Do Pa. Republicans Know Senate Candidates?
HARRISBURG, Pa. (AP) – Crunch time is beginning for virtually unknown Republican candidates looking to unseat Sen. Bob Casey, and money for TV ads and an organization of volunteers willing to dial other voters, knock on doors and hand out fliers will be crucial.
The candidates – manufacturing exec and decorated Vietnam veteran David Christian, former state Rep. Sam Rohrer, lawyer Marc Scaringi, retired coal businessman Tom Smith and entrepreneur Steve Welch – have low name recognition outside of the Republican activist community, and polling shows that voters are split among them.
All are running on a platform of cutting the reach and cost of federal government, repealing President Barack Obama's signature health care law, opposing abortion rights and advancing various other bedrock conservative causes. With shades of conservatism to pick between, many Republicans will likely make decisions in the April 24 primary based on other things, such as background or name familiarity.
“Can you get your message out and put together a ground organization that can turn out voters and educate those voters?”' said Peter Towey, Welch's campaign manager.
One problem is that only one candidate has run for a statewide office – Rohrer in the 2010 gubernatorial primary, unsuccessfully – and the other is that the GOP presidential primary and higher-profile Senate races in other states are absorbing attention and donor money.
Public Policy Polling of Raleigh, N.C., found this month that nearly half of the Republicans surveyed were undecided, while preference for the candidates was divided among the rest of those polled. A poll from Franklin & Marshall College in Lancaster released Wednesday showed that four in five voters are undecided in the race.
On Wednesday, Welch began running his first TV ad statewide. Smith has aired TV ads since December, and has one running statewide, except for in the Philadelphia market. The rest have not advertised on TV.
Casey, a Democrat, is seeking a second six-year term after unseating Rick Santorum in 2006.
Each of his would-be challengers has some sort of political experience.
Besides losing the 2010 primary to Gov. Tom Corbett, Rohrer served 18 years in the state House representing part of Berks County. Scaringi, who lives in suburban Harrisburg, worked on the campaigns of Rick Santorum for U.S. Senate and Mike Fisher for state attorney general before joining both men's offices in an official capacity.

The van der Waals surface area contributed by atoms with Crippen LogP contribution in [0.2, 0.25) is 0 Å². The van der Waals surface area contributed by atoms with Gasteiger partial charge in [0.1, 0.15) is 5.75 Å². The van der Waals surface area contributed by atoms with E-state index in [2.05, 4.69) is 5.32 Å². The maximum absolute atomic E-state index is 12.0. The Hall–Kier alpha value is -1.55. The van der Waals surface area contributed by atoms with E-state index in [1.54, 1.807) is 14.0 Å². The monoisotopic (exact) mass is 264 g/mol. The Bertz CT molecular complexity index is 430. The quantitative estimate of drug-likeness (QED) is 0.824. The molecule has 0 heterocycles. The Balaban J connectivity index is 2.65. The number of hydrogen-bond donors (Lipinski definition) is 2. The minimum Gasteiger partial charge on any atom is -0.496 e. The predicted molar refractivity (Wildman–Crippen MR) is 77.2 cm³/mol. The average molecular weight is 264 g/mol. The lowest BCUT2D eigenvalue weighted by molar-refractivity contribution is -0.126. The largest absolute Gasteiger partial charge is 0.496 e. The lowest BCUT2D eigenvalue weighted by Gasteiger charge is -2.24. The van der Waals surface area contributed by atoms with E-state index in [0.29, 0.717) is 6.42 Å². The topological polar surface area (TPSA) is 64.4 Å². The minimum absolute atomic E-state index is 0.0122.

Welch filed to run in two U.S. House districts in suburban Philadelphia for the 2010 election before dropping that idea and volunteering for Pat Toomey’s U.S. Senate campaign. Smith was a member of the Plumcreek Township board of supervisors in Armstrong County. Christian ran twice in the 1980s, unsuccessfully, for U.S. House in Bucks County.
Three of the candidates are being attacked by rival campaigns.
Rohrer, who represented Berks County in the House for 18 years, voted in 2001 to increase his and other legislators' pensions and again in 2005 to increase his and other legislators' pay.
Welch, of Chester County, switched his registration to the Democratic Party in 2005 and voted in the 2008 Democratic presidential primary – for Barack Obama, he said. He says he switched parties after becoming disenchanted with Washington, D.C., and insists he voted for Republican John McCain in the 2008 general election.
The state Republican Party endorsement vote in February has brought Welch the opportunity to appear at news conferences with some of the party's leading lights, including National GOP chairman Reince Priebus, but it's also drawn attacks during candidate forums after Corbett went to extraordinary lengths to ensure a Welch victory.
Then there's Tom Smith of Armstrong County, who is largely retired from a coalmining enterprise he founded. For practically his entire voting life, he was registered as a Democrat, and even voted in the 2010 Democratic primary – although he claims not to remember who he voted for.
Smith’s campaign responded that he has otherwise acted like a conservative and supported conservatives.
The money advantage is Smith's, who has plowed millions of his personal wealth into his campaign already, and Welch's, who also is tapping his own considerable bank account and has the fundraising machinery of the state party to help. Thus far, no major outside group is putting money into the race in an effort to tip the scales.
In terms of organization, Welch's efforts should benefit from the volunteers who traditionally aid the campaigns of party- endorsed candidates. Rohrer is relying on a network of social conservatives and tea party-style activists still in place from his 2010 campaign for governor.
It remains to be seen whether the GOP presidential race lasts long enough to drive up voter turnout in the sleepy U.S. Senate primary.
One Rohrer supporter, Alfred Kiser of the Northwest Pennsylvania Tea Party and a member of the Erie County GOP committee, said one group of people can be counted on either way.